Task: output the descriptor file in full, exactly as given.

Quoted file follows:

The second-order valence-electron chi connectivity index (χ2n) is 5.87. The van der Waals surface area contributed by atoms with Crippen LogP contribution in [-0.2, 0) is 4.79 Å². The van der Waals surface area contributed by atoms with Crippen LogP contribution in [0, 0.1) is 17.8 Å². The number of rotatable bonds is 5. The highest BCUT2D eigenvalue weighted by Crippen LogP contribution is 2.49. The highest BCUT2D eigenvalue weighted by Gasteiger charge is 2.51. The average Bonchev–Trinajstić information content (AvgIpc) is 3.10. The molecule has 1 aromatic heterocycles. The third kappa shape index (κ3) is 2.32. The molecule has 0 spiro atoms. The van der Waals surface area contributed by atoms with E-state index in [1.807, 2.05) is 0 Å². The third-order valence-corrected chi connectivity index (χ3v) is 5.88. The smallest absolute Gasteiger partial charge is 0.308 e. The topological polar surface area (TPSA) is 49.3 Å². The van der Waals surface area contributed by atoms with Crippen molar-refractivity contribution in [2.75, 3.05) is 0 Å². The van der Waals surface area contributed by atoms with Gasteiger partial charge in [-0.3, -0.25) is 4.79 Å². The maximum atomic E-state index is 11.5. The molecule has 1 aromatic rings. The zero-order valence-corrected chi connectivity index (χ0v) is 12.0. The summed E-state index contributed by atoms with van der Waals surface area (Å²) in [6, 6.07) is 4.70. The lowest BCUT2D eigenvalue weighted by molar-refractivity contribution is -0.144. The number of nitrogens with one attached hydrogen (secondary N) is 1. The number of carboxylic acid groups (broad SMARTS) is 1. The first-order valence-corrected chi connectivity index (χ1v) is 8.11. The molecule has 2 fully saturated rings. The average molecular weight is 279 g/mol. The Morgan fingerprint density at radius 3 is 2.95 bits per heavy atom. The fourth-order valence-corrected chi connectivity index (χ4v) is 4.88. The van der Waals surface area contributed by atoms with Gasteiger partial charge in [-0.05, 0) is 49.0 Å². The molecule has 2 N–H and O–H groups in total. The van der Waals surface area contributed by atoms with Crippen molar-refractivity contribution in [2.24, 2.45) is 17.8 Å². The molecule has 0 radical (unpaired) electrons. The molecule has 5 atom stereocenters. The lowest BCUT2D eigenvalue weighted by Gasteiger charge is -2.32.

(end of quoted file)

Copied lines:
The second-order valence-electron chi connectivity index (χ2n) is 5.87. The van der Waals surface area contributed by atoms with Crippen LogP contribution in [-0.2, 0) is 4.79 Å². The van der Waals surface area contributed by atoms with Crippen LogP contribution in [0, 0.1) is 17.8 Å². The number of rotatable bonds is 5. The highest BCUT2D eigenvalue weighted by Crippen LogP contribution is 2.49. The highest BCUT2D eigenvalue weighted by Gasteiger charge is 2.51. The average Bonchev–Trinajstić information content (AvgIpc) is 3.10. The molecule has 1 aromatic heterocycles. The third kappa shape index (κ3) is 2.32. The molecule has 0 spiro atoms. The van der Waals surface area contributed by atoms with E-state index in [1.807, 2.05) is 0 Å². The third-order valence-corrected chi connectivity index (χ3v) is 5.88. The smallest absolute Gasteiger partial charge is 0.308 e. The topological polar surface area (TPSA) is 49.3 Å². The van der Waals surface area contributed by atoms with Crippen molar-refractivity contribution in [2.75, 3.05) is 0 Å². The van der Waals surface area contributed by atoms with Gasteiger partial charge in [-0.3, -0.25) is 4.79 Å². The maximum atomic E-state index is 11.5. The molecule has 1 aromatic rings. The zero-order valence-corrected chi connectivity index (χ0v) is 12.0. The summed E-state index contributed by atoms with van der Waals surface area (Å²) in [6, 6.07) is 4.70. The lowest BCUT2D eigenvalue weighted by molar-refractivity contribution is -0.144. The number of nitrogens with one attached hydrogen (secondary N) is 1. The number of carboxylic acid groups (broad SMARTS) is 1. The first-order valence-corrected chi connectivity index (χ1v) is 8.11. The molecule has 2 fully saturated rings. The average molecular weight is 279 g/mol. The Morgan fingerprint density at radius 3 is 2.95 bits per heavy atom. The fourth-order valence-corrected chi connectivity index (χ4v) is 4.88. The van der Waals surface area contributed by atoms with Gasteiger partial charge in [-0.05, 0) is 49.0 Å². The molecule has 2 N–H and O–H groups in total. The van der Waals surface area contributed by atoms with Crippen molar-refractivity contribution in [2.24, 2.45) is 17.8 Å². The molecule has 0 radical (unpaired) electrons. The molecule has 5 atom stereocenters. The lowest BCUT2D eigenvalue weighted by Gasteiger charge is -2.32.